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3.72 of 5 stars 3.72  ·  rating details  ·  81 ratings  ·  21 reviews
Dane is an ass. A smart, gifted ass. Until Guillain-Barre paralyzes him completely, and though seventy-five percent of GB patients make a full recovery, doctors don’t know when—or if—he’ll regain the use of his body.
Hardcover, 235 pages
Published May 1st 2008 by Front Street, Incorporated (first published April 2008)
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This book is hard to read because of the harsh language and abusive attitude. I think it is a great book for both girls and boys in their teens. The main character is extremely unlikable because of his superior attitude and lack of compassion despite the fact that he is popular, smart and a champion athlete. You really wonder what his exceptionally bright and beautiful and loving girlfriend can see in such a selfish young man. He may be confused about why she leaves him but the reader is not.
This one was surprisingly good. I almost finished it in one sitting.

Dane lives in northern New York and loves to ski. Unfortunately, his family has sent him to one of the country's best neurological rehab facilities in Florida to recover from Guillain-Barre Syndrome, a paralyzing disease. Dane knows from his doctors that there is a 75 percent chance that he will recover so he refuses help convinced he can recover on his own. But his physical recovery is slow and painful--things like turning page
khcpl teen scene
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I was thoroughly taken with this book. I, and probably most people, had never heard of Guillan-Barre Syndrome and was intrigued to read about it.

Dane's character was one of the best parts of the story. He was completely unlikable at the beginning of the story, especially during the flashbacks, but his arrogance, anger, and frustration made the story more realistic. His anger at the beginning of the book, when he is first moved to Florida, was very real. I think most people take their health and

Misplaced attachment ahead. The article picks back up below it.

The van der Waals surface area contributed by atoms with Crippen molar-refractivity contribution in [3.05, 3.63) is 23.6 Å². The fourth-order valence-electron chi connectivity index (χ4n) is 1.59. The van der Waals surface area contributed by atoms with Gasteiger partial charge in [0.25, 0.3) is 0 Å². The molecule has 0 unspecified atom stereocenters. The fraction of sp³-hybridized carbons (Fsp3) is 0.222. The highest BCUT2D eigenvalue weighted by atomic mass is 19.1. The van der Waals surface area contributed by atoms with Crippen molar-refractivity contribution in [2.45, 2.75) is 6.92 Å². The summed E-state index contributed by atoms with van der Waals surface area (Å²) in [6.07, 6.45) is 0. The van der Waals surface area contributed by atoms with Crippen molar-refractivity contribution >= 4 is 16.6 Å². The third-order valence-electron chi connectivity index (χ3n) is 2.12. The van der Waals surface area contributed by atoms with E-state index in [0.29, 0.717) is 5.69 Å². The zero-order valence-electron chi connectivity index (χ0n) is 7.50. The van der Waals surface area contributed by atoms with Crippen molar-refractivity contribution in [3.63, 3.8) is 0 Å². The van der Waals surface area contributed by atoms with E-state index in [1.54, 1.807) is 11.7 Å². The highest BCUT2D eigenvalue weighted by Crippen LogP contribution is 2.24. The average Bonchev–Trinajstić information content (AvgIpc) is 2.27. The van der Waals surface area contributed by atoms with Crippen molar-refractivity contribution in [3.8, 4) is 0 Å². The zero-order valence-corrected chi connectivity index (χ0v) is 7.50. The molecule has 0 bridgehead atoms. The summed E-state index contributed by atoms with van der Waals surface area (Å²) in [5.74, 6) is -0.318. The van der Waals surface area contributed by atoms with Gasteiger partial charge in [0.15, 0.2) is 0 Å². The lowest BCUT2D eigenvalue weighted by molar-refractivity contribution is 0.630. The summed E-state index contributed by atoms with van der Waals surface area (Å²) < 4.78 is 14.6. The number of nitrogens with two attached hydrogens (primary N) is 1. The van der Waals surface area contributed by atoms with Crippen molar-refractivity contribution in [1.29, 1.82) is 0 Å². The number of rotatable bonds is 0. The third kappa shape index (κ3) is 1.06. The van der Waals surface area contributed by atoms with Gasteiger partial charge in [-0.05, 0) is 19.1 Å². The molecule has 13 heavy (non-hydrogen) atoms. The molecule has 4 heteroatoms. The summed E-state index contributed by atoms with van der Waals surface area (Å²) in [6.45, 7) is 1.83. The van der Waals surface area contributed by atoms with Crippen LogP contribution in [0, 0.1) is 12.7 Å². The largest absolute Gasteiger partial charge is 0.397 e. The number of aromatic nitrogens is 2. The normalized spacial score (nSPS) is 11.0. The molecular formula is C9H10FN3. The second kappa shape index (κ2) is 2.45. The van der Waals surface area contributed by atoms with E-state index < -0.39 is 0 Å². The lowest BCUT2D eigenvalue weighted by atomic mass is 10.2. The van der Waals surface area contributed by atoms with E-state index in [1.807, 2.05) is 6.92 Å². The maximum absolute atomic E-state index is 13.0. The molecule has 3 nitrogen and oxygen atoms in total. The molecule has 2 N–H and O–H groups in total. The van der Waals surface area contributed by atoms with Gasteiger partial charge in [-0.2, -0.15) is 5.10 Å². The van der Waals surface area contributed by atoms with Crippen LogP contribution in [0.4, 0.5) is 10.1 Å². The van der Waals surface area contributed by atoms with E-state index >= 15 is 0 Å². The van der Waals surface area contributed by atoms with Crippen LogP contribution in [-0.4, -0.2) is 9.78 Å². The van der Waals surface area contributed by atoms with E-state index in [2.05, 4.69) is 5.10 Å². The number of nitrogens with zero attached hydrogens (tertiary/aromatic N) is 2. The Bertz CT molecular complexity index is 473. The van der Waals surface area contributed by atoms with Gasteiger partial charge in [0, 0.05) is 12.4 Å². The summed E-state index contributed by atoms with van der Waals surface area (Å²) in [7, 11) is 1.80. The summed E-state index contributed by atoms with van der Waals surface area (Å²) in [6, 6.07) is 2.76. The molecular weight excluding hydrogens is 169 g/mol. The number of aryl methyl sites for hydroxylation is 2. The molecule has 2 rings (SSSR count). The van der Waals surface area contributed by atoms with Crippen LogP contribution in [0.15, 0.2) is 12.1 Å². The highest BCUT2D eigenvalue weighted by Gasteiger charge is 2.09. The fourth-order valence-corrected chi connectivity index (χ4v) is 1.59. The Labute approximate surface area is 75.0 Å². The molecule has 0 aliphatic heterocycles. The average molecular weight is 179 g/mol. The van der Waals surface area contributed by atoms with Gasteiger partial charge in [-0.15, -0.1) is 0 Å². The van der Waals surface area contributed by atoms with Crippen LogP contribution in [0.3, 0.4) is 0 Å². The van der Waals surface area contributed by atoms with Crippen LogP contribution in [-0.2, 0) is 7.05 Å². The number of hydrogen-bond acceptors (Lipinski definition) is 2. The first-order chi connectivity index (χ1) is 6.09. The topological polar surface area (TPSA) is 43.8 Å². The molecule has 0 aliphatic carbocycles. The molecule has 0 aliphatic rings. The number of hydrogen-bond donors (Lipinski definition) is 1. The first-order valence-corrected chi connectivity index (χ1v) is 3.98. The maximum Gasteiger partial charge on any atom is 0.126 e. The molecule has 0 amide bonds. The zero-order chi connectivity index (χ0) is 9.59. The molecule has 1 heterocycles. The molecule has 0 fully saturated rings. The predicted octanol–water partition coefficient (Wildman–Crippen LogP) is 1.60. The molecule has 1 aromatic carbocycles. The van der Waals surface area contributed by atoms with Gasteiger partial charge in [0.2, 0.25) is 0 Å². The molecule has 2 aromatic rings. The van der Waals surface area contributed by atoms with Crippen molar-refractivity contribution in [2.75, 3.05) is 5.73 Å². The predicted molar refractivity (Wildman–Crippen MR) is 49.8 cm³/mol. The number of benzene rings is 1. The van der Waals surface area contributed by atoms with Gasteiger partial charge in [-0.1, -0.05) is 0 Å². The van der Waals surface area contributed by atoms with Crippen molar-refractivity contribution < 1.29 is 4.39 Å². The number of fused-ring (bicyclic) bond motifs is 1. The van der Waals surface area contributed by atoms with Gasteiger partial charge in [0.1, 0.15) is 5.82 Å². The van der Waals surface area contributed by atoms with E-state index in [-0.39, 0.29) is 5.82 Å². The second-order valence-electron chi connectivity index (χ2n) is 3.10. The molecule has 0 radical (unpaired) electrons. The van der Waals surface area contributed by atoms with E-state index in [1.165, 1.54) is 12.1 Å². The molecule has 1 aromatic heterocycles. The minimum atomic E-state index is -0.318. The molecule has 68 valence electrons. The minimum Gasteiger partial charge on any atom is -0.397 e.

Abby Johnson
Dane Rafferty is perfect at pretty much everything he attempts... except connecting with other people. He's a star skier, takes AP classes, and has a magnetism that draws other people to him, even though he doesn't usually treat them very well. And Dane never needs help with anything. In fact, he looks down on anyone who asks for help. So when Dane is diagnosed with Guillain-Barre Syndrome, a rare neurological disorder that causes temporary paralysis, he's determined to beat it. 75% of sufferers ...more

Roe, Monica M. 2008. Thaw.

Our narrator, Dane Rafferty, is a dumb boy. And that's not an exaggeration. He's a boy that really and truly doesn't get it. Doesn't get what it means to be considerate, be nice, be respectful, be humane, be compassionate. Stubborn. Angry. Self-centered. Frustrated.

Dane, when we first meet, him is helpless. Stricken with a disease--Guillain-Barre Syndrome--Dane is paralyzed. The good news, 75% of patients with GBS recover and gain back use of their bodies. Dane is past
Like Alex Flinn's Breathing Underwater, which this reminded me of in mood rather than plot, the story is told by an unlikeable teenage narrator. Here, Dane's qualities are revealed to us gradually, as the perspective flips between his current stay in a rehabilitation center, where he's recovering from Guillain-Barre Syndrome, and the time prior to his paralysis, when he was a star athlete who resented his teammates who couldn't keep up. Oh, we think, and now he's partially paralyzed and will com ...more
May 06, 2009 Meagan rated it 3 of 5 stars
Shelves: ya